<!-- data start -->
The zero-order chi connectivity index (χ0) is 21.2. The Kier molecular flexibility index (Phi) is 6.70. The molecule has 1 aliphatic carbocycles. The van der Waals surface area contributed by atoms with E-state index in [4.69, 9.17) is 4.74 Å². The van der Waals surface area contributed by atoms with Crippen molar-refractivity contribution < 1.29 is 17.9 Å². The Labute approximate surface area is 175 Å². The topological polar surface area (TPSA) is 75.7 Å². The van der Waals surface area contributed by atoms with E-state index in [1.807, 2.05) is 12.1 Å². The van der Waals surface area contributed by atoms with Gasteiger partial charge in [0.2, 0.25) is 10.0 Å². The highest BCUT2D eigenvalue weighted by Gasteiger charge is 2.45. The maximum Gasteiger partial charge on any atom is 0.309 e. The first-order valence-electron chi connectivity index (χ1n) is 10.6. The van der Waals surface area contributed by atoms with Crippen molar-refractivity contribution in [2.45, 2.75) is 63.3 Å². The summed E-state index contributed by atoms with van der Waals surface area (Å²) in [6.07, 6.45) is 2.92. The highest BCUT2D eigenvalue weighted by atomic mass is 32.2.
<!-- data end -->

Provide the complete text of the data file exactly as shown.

The zero-order chi connectivity index (χ0) is 21.2. The Kier molecular flexibility index (Phi) is 6.70. The molecule has 1 aliphatic carbocycles. The van der Waals surface area contributed by atoms with E-state index in [4.69, 9.17) is 4.74 Å². The van der Waals surface area contributed by atoms with Crippen molar-refractivity contribution < 1.29 is 17.9 Å². The Labute approximate surface area is 175 Å². The topological polar surface area (TPSA) is 75.7 Å². The van der Waals surface area contributed by atoms with E-state index in [1.807, 2.05) is 12.1 Å². The van der Waals surface area contributed by atoms with Gasteiger partial charge in [0.2, 0.25) is 10.0 Å². The highest BCUT2D eigenvalue weighted by Gasteiger charge is 2.45. The maximum Gasteiger partial charge on any atom is 0.309 e. The first-order valence-electron chi connectivity index (χ1n) is 10.6. The van der Waals surface area contributed by atoms with Crippen molar-refractivity contribution in [2.45, 2.75) is 63.3 Å². The summed E-state index contributed by atoms with van der Waals surface area (Å²) in [6.07, 6.45) is 2.92. The highest BCUT2D eigenvalue weighted by atomic mass is 32.2.